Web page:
For example here's a petroleum boiler I built as an experiment.

Crude oil input is 90C. Petroleum output is 116C, so cold enough that the pump can be made of gold. No space age materials is used, not even ceramics or steel is used anywhere. Heating is done with obsidian pipes in magma filled with superheated steam. It uses about 30g/s of superheated steam to cook 4kg/s crude oil from the 390C the heat exchanger is limited to with the shut off valves and temp sensors to 405C.

image.thumb.png.45afa9468d6dac364ee47969d103084f.png

Edited by Saturnus
  • Like 1

Share this post


Link to post
Share on other sites
JohnFrancis    81

I kinda feel bad for SakuraKoi, left out a counter flow heat exchanger in his calculations while their are two active threads about them or oil boilers on the front page. Many people full of lots of info on the subject ready to post, really bad timing :) Don't worry about it SakuraKoi you bothered to do the maths the rest of us were way to lazy for that.

Share this post


Link to post
Share on other sites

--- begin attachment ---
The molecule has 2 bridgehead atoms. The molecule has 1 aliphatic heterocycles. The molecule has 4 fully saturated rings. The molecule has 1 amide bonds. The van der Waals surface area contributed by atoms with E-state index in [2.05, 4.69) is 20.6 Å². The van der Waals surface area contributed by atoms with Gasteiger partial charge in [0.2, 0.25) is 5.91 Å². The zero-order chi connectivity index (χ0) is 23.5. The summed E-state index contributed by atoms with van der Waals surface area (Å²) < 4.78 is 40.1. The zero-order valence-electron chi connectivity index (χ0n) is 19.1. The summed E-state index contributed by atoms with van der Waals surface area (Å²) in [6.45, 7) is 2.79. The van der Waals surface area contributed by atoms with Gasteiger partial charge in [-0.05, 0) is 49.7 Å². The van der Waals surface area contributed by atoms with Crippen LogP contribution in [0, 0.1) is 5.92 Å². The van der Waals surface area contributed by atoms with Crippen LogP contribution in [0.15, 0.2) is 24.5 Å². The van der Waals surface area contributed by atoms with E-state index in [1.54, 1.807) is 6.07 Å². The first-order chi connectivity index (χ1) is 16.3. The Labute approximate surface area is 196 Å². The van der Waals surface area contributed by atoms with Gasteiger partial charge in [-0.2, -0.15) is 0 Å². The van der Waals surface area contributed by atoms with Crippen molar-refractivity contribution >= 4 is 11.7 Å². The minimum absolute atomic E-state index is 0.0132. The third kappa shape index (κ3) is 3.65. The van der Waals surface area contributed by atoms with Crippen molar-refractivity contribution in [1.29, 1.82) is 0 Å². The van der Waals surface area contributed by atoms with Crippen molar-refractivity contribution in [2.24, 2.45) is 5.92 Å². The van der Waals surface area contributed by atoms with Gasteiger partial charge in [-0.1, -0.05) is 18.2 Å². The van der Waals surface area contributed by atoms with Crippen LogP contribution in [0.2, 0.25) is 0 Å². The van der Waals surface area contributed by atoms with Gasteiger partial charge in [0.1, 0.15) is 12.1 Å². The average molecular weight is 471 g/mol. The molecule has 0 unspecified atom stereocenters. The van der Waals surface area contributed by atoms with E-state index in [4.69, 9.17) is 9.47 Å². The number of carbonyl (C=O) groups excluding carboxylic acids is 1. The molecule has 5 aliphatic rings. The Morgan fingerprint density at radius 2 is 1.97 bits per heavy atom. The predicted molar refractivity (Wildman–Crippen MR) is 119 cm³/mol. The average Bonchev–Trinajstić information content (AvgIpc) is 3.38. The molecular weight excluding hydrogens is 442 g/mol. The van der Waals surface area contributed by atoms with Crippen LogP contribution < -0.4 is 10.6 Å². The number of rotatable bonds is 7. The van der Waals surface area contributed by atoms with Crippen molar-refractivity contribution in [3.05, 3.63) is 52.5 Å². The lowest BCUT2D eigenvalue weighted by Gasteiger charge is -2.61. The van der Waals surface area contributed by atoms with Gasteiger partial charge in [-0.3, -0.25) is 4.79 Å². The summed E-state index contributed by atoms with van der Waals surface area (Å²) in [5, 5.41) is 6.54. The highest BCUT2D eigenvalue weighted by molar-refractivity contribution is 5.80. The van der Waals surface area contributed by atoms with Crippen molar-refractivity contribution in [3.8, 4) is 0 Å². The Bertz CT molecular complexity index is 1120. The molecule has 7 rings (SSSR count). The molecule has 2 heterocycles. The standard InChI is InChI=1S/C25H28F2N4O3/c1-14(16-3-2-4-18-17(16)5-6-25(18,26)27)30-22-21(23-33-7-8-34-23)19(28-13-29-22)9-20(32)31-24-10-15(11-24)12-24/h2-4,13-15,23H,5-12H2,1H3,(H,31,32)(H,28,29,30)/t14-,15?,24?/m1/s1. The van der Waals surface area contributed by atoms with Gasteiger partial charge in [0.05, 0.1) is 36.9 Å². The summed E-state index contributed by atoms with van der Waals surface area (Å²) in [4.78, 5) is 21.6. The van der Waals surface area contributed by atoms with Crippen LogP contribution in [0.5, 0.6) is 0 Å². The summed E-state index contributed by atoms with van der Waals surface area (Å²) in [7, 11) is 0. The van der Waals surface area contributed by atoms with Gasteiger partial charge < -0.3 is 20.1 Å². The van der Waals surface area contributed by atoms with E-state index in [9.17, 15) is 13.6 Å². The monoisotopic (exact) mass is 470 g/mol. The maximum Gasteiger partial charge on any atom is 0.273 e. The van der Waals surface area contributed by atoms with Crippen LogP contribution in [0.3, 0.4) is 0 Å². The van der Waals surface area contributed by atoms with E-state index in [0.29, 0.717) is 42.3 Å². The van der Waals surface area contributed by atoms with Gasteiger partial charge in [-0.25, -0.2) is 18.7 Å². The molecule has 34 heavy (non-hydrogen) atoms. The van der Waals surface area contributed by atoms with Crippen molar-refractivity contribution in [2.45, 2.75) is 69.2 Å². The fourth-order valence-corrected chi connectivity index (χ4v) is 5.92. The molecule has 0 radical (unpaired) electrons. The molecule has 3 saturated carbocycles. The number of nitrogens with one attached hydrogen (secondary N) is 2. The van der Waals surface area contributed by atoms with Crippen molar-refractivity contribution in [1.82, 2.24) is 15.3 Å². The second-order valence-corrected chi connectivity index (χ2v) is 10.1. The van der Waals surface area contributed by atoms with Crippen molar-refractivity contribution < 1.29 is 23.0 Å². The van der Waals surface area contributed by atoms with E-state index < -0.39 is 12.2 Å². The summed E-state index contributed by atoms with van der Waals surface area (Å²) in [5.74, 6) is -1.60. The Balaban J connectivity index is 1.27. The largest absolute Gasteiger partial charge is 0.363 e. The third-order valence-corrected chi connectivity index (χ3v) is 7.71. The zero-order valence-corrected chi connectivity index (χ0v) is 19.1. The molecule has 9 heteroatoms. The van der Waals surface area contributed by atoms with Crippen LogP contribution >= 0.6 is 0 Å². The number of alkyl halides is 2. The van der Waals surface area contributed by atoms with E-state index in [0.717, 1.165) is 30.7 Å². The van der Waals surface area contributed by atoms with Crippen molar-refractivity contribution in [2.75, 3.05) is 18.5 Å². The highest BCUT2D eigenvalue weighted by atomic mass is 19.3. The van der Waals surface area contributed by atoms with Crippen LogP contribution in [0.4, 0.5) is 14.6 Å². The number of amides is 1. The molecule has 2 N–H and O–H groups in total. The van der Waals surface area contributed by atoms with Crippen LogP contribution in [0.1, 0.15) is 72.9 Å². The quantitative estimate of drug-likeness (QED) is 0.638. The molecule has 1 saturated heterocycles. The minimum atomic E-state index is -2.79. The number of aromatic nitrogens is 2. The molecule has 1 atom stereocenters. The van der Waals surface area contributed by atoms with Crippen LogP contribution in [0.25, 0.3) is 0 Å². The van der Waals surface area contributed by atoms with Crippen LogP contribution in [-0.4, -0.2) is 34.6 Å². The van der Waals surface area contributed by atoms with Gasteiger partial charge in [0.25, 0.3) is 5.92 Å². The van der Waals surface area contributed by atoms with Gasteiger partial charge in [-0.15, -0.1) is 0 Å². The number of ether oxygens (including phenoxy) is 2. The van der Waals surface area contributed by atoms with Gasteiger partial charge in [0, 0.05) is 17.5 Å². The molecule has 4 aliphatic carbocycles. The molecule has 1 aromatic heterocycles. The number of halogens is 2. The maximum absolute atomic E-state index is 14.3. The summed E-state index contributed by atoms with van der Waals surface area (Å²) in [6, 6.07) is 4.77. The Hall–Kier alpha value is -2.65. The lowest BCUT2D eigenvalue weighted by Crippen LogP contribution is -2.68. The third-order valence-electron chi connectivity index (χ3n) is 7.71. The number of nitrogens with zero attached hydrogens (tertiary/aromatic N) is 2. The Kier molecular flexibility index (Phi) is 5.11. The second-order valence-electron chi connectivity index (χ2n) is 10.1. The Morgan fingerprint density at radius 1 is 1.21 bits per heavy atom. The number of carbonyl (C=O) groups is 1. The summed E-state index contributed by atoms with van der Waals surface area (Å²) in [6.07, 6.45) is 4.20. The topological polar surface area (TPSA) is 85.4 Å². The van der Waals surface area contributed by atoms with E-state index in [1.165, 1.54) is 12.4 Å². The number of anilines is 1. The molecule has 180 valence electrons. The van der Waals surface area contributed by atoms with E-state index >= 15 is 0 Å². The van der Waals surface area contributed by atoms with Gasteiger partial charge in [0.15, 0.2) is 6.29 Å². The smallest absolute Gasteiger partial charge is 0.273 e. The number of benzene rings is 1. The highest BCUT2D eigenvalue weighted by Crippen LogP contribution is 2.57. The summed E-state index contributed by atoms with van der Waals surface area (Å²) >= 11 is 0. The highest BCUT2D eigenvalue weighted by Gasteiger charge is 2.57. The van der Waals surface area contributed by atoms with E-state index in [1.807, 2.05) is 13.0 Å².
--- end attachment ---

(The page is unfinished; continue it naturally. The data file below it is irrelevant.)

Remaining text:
SakuraKoi    264
10 minutes ago, Zarquan said:

What he is saying is that the sour gas/petroleum can be treated fairly as a heat source in this system.  Use the crude oil to cool the sour gas, which heats the crude oil.

I can see now what you are getting at though it is still an additional contraption, even if the source of additional heat is recycled from the very same system, one can very well prefer to let it retain that heat to simply delete it (through using the petroleum up), making one not want to have it exchange heat and even if not, heat exchange does not mean you get all the heat you need.

The question simply was if a boiler is possible and the answer is "without anymore, a small one" and "a complex one is possible can be explored further", simply using a block of magma obviously misses that point, twice since to begin with the primer here is vastly different. Recycling the heat would rather net and to answer whether a complex one with a heat exchanger is possible...

Refined Petroleum @400°C with 1.76 SHC vs New Crude Oil @90°C with 1.69 SHC =>met slightly above the middle so ~250°C.